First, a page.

Tuesday, November 22, 2011
"As American as Apple Pie." Though apples aren't native to North America, they are certainly associated with the US. They were brought from the Old World to the US early in our history, but these trees didn't fare well here. Most of our apple varieties were actually bred here, making the apple truly American.
Apples are available year round now. US apples are put in cold storage in the fall and shipped out most of the year. And if that isn't enough apples for you, they are shipped from temperate regions in the Southern Hemisphere, such as New Zealand, in the northern spring.
The fact that apples are kept in cold storage is a clue to how you should store them once you get them home. They should be refrigerated to maintain their crisp texture. Unrefrigerated apples quickly turn mealy which is definitely not a good eating apple.
Many people are bewildered by the seemingly endless variety of apples available in your average US supermarket. Who can blame them? How do you pick an apple for a pie? To put in your lunch? To make pork and apples? Here's a list of the most widely known apple varieties, their characteristics, and best uses from the Apple Journal, a great site for all things apple.
Braeburn: an excellent eating and cooking apple with a nice sweet-tart flavor. It's a good keeper. Great for salads because it doesn't turn brown very quickly.
Cameo: like Braeburn, an excellent eating and cooking apple that doesn't brown quickly. It stores well and holds its shape when cooked. More sweet than tart; the balance of the two makes for a mild, tasty apple.
Cortland: a good fresh-eating apple but it doesn't store well, so get it in fall before it's been sitting in storage. Another apple that browns slowly, making it an excellent choice for salads.
Empire: a good all-purpose apple with a firm texture and sweet flavor. It stores fairly well.
Fuji: an exceptional apple both for its excellent mild flavor and its keeping qualities. Even Fuji's stored until into the spring are fine fresh eating apples.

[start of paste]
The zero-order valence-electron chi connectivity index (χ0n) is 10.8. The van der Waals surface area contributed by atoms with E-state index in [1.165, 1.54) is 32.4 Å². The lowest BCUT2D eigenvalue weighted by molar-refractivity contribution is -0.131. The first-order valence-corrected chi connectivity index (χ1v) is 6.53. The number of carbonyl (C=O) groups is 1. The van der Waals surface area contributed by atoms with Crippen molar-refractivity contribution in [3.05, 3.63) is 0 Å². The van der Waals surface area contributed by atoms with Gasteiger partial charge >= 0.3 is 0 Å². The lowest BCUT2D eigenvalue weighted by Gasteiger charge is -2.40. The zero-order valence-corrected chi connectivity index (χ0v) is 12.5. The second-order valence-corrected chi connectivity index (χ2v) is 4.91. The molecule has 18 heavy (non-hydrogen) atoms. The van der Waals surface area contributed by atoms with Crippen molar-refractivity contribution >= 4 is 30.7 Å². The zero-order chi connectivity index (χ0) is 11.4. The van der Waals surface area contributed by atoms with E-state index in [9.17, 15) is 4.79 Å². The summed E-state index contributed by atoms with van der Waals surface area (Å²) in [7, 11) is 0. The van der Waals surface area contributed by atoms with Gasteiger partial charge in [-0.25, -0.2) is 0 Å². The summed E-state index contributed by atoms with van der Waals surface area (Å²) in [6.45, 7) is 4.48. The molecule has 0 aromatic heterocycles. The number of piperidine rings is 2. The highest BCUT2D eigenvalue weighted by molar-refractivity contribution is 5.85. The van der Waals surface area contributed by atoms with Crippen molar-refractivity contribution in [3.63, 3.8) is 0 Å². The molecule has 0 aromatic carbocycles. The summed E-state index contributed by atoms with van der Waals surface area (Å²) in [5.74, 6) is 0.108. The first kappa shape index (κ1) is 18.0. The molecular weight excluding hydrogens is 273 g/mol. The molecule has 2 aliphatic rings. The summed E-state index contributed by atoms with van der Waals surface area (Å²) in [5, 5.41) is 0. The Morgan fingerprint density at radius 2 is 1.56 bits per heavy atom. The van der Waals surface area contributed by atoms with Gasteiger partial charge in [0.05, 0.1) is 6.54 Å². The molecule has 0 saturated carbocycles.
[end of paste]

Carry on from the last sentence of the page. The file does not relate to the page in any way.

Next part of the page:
Gala: a sweet, mild apple best for fresh-eating. Not a good keeper so enjoy while in season in the fall.
Golden Delicious: a mild eating apple, some would say kind of dull. Best in season, not out of storage. Good for cooking in pies or sauces.
Granny Smith: quite tart, very crisp and it holds up well in shipping and storage. More a cooking apple than a fresh-eating apple but if you like your apples tart, this is the apple for you.
Honeycrisp: the new apple on the block. Many consider this the best fresh-eating apple around and it often commands prices to match that popularity. Crisp, juicy and perfectly tart-sweet. Good cooking apple.
Jonagold: a good juicy eating apple with a complex flavor. Best in season.
Jonathon: excellent eating apple that keeps well. It does not hold its shape in cooking so best for sauce or fresh-eating. It is a 200 year old variety from New York state, making it truly American.
MacIntosh: A tangy spicy apple in season but their texture goes soft (though not necessarily mealy) in storage. Best eaten in season. Good for pies and sauce but doesn't hold its shape in cooking.
Red Delicious: the iconic-looking apple with shiny red skin. Unfortunately, its flavor doesn't live up to its name and it is often stored way too long.